The following guest post is by Drew Maciag, author of Edmund Burke in America: The Contested Career of the Father of Modern Conservatism.
A prefatory note by Drew: “Upon reading Andy Seal’s excellent post on “Why Richard Rorty Was Not a Prophet” (which now has a Part 2), an example from my own research instantly sprang to mind. It’s taken me some time to respond because I was experiencing post-election stress disorder. No harm done, this topic is timeless!”
The story is often told like this:
At a particularly crucial moment in Western history, a wise and learned man saw the future and recoiled in horror. Few people accepted his dire predictions until they actually began to occur, then they marveled at the oracle’s foresight. Curiously, the prophet divined the future by looking backward into history and to inherited customs, manners, institutions, laws, and religious practices. When he observed rapid departures from long-held beliefs and patterns of behavior, he extrapolated current threats to their logical conclusions: which included widespread violence, terror, chaos, and authoritarian heroics. The visionary intellectual died while civilization was still in peril, yet his example—and his fundamental principles—survived and congealed into a powerful school of thought. For two hundred years, plenty of intellectuals who were unhappy with the transit of progress have lamented not only the original disaster (of not heeding the prophet early enough or completely enough), but all succeeding echoes of it—as if the tragedy of repeating historical errors has become an addiction. (more…)
One of the most powerful insights Edmund Morgan offered us over his long and illustrious career was that Bacon’s Rebellion, its context, and its aftermath provide an early roadmap for the history of race relations and its intersection with class politics in American history.(1) Unfolding a story of opportunities lost, Morgan suggested that Bacon’s Rebellion in 1676 marked a turning point in the history of slavery in Virginia and the southern colonies more broadly.
Up till then slavery was not yet the central institution it would later be, as both indentured servants and slaves formed the underclass of early Virginia. In the wake of Bacon’s Rebellion, instead of forming a cross-racial alliance that would challenge the rule of the gentlemen class, white men struck a faustian bargain across class lines on the backs of black folks, defining freedom as a white person’s privilege and slavery as the default status of people of African descent. Thus slavery became the favored labor regime in the south, indentured servitude dwindled, and blackness and whiteness became entrenched in law and custom.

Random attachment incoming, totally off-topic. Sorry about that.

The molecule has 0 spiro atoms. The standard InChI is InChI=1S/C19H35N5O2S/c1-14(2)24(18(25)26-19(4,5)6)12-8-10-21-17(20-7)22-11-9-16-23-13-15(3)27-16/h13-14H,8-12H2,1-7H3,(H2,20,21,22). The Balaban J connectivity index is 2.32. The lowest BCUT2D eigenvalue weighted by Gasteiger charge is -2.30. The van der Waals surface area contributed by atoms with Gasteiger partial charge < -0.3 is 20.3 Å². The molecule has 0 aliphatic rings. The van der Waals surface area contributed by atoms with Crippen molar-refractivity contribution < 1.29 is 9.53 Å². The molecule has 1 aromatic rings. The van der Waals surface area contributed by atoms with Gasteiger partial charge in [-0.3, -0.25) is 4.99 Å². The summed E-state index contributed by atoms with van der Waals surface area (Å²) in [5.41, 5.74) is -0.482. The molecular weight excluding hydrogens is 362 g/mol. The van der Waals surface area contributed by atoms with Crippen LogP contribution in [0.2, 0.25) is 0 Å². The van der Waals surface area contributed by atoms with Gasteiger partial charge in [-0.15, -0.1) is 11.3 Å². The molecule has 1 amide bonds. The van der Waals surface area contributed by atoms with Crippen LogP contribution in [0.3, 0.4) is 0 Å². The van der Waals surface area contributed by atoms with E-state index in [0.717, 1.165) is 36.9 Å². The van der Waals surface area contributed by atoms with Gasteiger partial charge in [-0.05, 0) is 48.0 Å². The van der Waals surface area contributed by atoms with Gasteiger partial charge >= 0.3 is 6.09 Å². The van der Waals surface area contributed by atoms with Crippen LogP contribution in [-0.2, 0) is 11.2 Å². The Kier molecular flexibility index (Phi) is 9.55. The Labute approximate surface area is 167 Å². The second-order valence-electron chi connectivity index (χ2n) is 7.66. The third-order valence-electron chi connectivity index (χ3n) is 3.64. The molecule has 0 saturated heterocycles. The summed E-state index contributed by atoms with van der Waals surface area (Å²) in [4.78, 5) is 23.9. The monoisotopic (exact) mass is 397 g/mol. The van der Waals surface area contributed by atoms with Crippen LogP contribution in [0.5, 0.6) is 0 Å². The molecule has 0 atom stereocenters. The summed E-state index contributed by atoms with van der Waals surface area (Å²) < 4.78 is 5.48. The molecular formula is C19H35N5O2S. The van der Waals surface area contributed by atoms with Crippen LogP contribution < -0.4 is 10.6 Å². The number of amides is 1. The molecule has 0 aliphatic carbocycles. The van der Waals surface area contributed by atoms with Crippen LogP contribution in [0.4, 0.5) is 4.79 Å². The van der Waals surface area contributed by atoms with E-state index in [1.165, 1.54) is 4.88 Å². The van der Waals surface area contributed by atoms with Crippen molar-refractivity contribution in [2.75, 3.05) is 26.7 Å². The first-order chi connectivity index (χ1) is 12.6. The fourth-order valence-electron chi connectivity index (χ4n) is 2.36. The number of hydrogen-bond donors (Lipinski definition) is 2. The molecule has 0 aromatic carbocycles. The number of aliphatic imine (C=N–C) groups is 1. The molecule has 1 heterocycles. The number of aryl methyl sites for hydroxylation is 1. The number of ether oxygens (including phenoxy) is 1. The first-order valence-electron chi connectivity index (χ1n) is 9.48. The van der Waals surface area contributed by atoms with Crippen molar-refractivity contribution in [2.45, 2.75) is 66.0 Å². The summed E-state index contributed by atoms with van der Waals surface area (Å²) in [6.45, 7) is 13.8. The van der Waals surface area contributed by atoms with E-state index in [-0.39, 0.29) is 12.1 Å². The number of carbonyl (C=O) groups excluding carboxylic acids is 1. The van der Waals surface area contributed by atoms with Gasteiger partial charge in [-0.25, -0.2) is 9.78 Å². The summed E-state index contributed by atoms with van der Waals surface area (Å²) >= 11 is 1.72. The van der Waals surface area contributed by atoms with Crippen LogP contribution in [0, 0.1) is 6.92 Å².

Here are some of the articles and essays I have bookmarked as essential reading as we move forward. Please add your own suggestions. Discussion, as always, to follow in the comments.
There are many facts which seem to be routinely “lost”: we know them, but we forget that we know them until we are reminded of them. That Richard Rorty’s grandfather was the quintessential Social Gospeler Walter Rauschenbusch is one of those facts, in part because Rorty seems to exist at such a great distance from Rauschenbusch, both chronologically—is the Progressive Era really only that long ago?—and ideologically: while not a Dawkins-like secularist, Rorty’s avowed secularism was such a fundamental part of his philosophy and his public life that we may have trouble seeing him as the grandson of a person so devoted to bringing the Kingdom of G-d to earth.
Two weeks ago I argued that it is unwise to call Rorty a prophet for what amount to political reasons: doing so canonizes his “prophecy” as a privileged interpretation of “what really happened”—because he “predicted” our present, he must have had some kind of privileged knowledge or more penetrating awareness of the trends and tendencies of the world which led us here. Those reasons, I hope, are good enough to make us hesitate before laying the mantle of prophet retroactively on Rorty’s shoulders, but there are other reasons as well more specific to Rorty’s own self-understanding and his understanding of the nature of the United States and its history that should make the title seem singularly inappropriate. This post explores those reasons and goes on to show—I hope—why Rorty’s antipathy to much that goes along with prophecy is equally inappropriate both to our present and to the nation’s past. (more…)